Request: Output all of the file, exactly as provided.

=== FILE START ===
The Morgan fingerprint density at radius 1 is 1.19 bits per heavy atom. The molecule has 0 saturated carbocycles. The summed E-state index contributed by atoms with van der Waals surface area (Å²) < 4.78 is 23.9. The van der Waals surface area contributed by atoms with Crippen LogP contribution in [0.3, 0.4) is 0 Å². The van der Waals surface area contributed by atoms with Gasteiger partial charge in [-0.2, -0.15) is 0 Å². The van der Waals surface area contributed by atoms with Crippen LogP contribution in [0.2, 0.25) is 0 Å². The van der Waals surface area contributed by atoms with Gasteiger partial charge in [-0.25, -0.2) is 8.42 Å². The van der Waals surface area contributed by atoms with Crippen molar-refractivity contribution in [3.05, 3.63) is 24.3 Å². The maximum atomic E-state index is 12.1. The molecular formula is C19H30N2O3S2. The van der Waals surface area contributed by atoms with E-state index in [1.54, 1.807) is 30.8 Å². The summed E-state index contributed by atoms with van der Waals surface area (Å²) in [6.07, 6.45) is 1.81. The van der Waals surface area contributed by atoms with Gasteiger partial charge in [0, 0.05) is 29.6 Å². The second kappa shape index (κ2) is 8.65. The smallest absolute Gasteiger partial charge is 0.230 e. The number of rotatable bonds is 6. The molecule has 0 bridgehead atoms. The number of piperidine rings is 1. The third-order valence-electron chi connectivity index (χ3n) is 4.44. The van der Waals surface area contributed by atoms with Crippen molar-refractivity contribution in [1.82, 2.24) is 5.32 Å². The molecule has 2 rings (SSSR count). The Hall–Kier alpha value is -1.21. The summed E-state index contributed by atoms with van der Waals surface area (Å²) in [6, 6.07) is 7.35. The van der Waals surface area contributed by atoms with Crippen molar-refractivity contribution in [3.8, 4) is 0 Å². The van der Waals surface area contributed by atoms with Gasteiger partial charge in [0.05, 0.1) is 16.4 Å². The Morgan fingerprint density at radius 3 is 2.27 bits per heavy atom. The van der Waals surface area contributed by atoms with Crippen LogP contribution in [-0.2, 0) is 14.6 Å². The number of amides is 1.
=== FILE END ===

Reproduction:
The Morgan fingerprint density at radius 1 is 1.19 bits per heavy atom. The molecule has 0 saturated carbocycles. The summed E-state index contributed by atoms with van der Waals surface area (Å²) < 4.78 is 23.9. The van der Waals surface area contributed by atoms with Crippen LogP contribution in [0.3, 0.4) is 0 Å². The van der Waals surface area contributed by atoms with Gasteiger partial charge in [-0.2, -0.15) is 0 Å². The van der Waals surface area contributed by atoms with Crippen LogP contribution in [0.2, 0.25) is 0 Å². The van der Waals surface area contributed by atoms with Gasteiger partial charge in [-0.25, -0.2) is 8.42 Å². The van der Waals surface area contributed by atoms with Crippen molar-refractivity contribution in [3.05, 3.63) is 24.3 Å². The maximum atomic E-state index is 12.1. The molecular formula is C19H30N2O3S2. The van der Waals surface area contributed by atoms with E-state index in [1.54, 1.807) is 30.8 Å². The summed E-state index contributed by atoms with van der Waals surface area (Å²) in [6.07, 6.45) is 1.81. The van der Waals surface area contributed by atoms with Gasteiger partial charge in [0, 0.05) is 29.6 Å². The second kappa shape index (κ2) is 8.65. The smallest absolute Gasteiger partial charge is 0.230 e. The number of rotatable bonds is 6. The molecule has 0 bridgehead atoms. The number of piperidine rings is 1. The third-order valence-electron chi connectivity index (χ3n) is 4.44. The van der Waals surface area contributed by atoms with Crippen molar-refractivity contribution in [1.82, 2.24) is 5.32 Å². The molecule has 2 rings (SSSR count). The Hall–Kier alpha value is -1.21. The summed E-state index contributed by atoms with van der Waals surface area (Å²) in [6, 6.07) is 7.35. The van der Waals surface area contributed by atoms with Crippen molar-refractivity contribution in [3.8, 4) is 0 Å². The van der Waals surface area contributed by atoms with Gasteiger partial charge in [0.05, 0.1) is 16.4 Å². The Morgan fingerprint density at radius 3 is 2.27 bits per heavy atom. The van der Waals surface area contributed by atoms with Crippen LogP contribution in [-0.2, 0) is 14.6 Å². The number of amides is 1.